The government can and should do more to promote the cleanliness of new diesel engines. The SMMT suggest that it would take 50 new cars today to produce the same amount of pollutant emissions as one vehicle built in 1970. The technological advances and innovative techniques now incorporated into the building of a diesel engine means these engines are impossible to compare.
We fear that we are now approaching a level of crisis and our local automotive industry is not prepared for the continuing slowdown of diesel sales. In the event of a major shock, the kind of which we are all too familiar with, the sector would be devastated. We have seen that shockwaves can ripple from OEM’s throughout their supply chain, with memories of MG Rover still very fresh in the memory across the automotive industry in the West Midlands.
Part of the reason that automotive supply chains have suffered due to a downturn in sales of diesel engines, is that there is little to no emphasis on these tier 3 and 4 suppliers having any conversations or opportunities to discuss supply chain diversification. This sort of diversification is crucial for contingency planning for manufacturers and it should be a key consideration for the upcoming budget announcement, that funding be made available to explore how this sort of supply chain management can be deployed across areas such as the Black Country. Also, a key point for consideration in future budget announcements is lowering taxation on diesel vehicles.
From a workforce perspective, we know that in Germany for instance, in the event of a sudden and severe shock to industry, protocols and support mechanisms are in place to help workers to continue to be paid full wage and/or retrain for separate roles. Without these sorts of measures in place in the UK, we fear that the continued slowdown in diesel production will lead to excessive job losses.
As a Chamber located in an automotive heartland, we will continue to lobby for changes to government policy that hinder our members. We will be asking the Chancellor to make key announcements on diesel taxation policy at the next budget, to ensure that the Black Country and West Midlands automotive industry can continue to thrive. The recent news that Ford will also be cutting jobs across Europe is testament to the ‘perfect storm’ facing the automotive industry.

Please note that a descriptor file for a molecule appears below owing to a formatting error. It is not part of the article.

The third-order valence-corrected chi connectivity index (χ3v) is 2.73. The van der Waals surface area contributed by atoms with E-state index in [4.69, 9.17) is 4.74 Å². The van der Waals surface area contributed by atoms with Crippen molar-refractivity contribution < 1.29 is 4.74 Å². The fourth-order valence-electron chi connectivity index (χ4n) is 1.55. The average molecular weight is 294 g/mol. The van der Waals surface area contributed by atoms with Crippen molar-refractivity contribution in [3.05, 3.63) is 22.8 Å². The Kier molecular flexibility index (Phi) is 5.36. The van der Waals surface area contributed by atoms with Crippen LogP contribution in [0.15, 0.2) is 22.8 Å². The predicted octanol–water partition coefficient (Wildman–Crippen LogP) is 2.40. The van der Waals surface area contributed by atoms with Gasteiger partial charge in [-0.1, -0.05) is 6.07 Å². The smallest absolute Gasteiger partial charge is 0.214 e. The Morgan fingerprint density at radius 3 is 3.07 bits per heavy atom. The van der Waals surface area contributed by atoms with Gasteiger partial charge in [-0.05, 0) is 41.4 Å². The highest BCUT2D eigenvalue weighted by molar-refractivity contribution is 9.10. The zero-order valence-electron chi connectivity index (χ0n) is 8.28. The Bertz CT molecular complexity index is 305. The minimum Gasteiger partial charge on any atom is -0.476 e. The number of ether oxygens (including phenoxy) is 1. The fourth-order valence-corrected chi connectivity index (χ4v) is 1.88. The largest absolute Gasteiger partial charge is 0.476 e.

Our ask is to set up urgently a taskforce with relevant suppliers to look at finding potential solutions. We also would like you to take into consideration the following points:
- A review of government policy and language around the future of diesel engines.
- A fresh approach to engaging with lower tier suppliers to invest in innovation, research and development.
- Exploration of new schemes – such as scrappage schemes and lowering diesel taxation.
- Incentives to explore further, the technology of hybridization, as the immediate future of automotive will not be a move to full electric.
- A contingency or emergency fund to retrain and/or upskill workers effected by the move to 3-day weeks by automotive OEMs.
We also have plenty of qualitative and quantitative research at our disposal, if either of your respective departments were interested in further discussion.
Corin Crane, Chief Executive
Black Country Chamber of Commerce
Tim Kibble, Director,
ZF Lemforder UK
Peter Tack, Managing Director
Mark Wingfield, Managing Director,
A & M EDM
Neil Lloyd, Sales Director
FBC Manby Bowdler
James Smith, Company Secretary,
Fred Smith & Sons
Mike Long, Managing Director
Vacuum and Atmosphere Services
Gareth Jones, Joint Managing Director,
In-Comm Training Services
Nick Read, Sales Director,
Jason Mansell, Commercial Director